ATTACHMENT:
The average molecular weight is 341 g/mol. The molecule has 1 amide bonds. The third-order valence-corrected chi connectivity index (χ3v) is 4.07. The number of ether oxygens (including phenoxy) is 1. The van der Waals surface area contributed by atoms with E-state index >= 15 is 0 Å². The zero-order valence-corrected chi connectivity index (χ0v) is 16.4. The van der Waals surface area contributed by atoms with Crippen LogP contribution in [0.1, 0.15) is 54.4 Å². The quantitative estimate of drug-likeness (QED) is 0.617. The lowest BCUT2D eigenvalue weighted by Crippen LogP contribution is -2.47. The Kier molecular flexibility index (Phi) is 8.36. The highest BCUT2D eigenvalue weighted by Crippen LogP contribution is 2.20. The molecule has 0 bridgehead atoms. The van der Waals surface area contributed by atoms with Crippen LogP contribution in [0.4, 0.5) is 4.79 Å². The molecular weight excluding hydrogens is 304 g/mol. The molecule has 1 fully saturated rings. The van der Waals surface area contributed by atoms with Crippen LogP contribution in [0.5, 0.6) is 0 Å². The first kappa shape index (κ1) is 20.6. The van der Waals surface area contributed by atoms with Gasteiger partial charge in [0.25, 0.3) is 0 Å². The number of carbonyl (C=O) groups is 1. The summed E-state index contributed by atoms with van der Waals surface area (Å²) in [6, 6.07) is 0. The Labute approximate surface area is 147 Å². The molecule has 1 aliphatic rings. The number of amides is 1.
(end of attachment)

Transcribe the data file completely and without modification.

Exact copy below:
The average molecular weight is 341 g/mol. The molecule has 1 amide bonds. The third-order valence-corrected chi connectivity index (χ3v) is 4.07. The number of ether oxygens (including phenoxy) is 1. The van der Waals surface area contributed by atoms with E-state index >= 15 is 0 Å². The zero-order valence-corrected chi connectivity index (χ0v) is 16.4. The van der Waals surface area contributed by atoms with Crippen LogP contribution in [0.1, 0.15) is 54.4 Å². The quantitative estimate of drug-likeness (QED) is 0.617. The lowest BCUT2D eigenvalue weighted by Crippen LogP contribution is -2.47. The Kier molecular flexibility index (Phi) is 8.36. The highest BCUT2D eigenvalue weighted by Crippen LogP contribution is 2.20. The molecule has 0 bridgehead atoms. The van der Waals surface area contributed by atoms with Crippen LogP contribution in [0.4, 0.5) is 4.79 Å². The molecular weight excluding hydrogens is 304 g/mol. The molecule has 1 fully saturated rings. The van der Waals surface area contributed by atoms with Crippen LogP contribution in [0.5, 0.6) is 0 Å². The first kappa shape index (κ1) is 20.6. The van der Waals surface area contributed by atoms with Gasteiger partial charge in [0.25, 0.3) is 0 Å². The number of carbonyl (C=O) groups is 1. The summed E-state index contributed by atoms with van der Waals surface area (Å²) in [6, 6.07) is 0. The Labute approximate surface area is 147 Å². The molecule has 1 aliphatic rings. The number of amides is 1.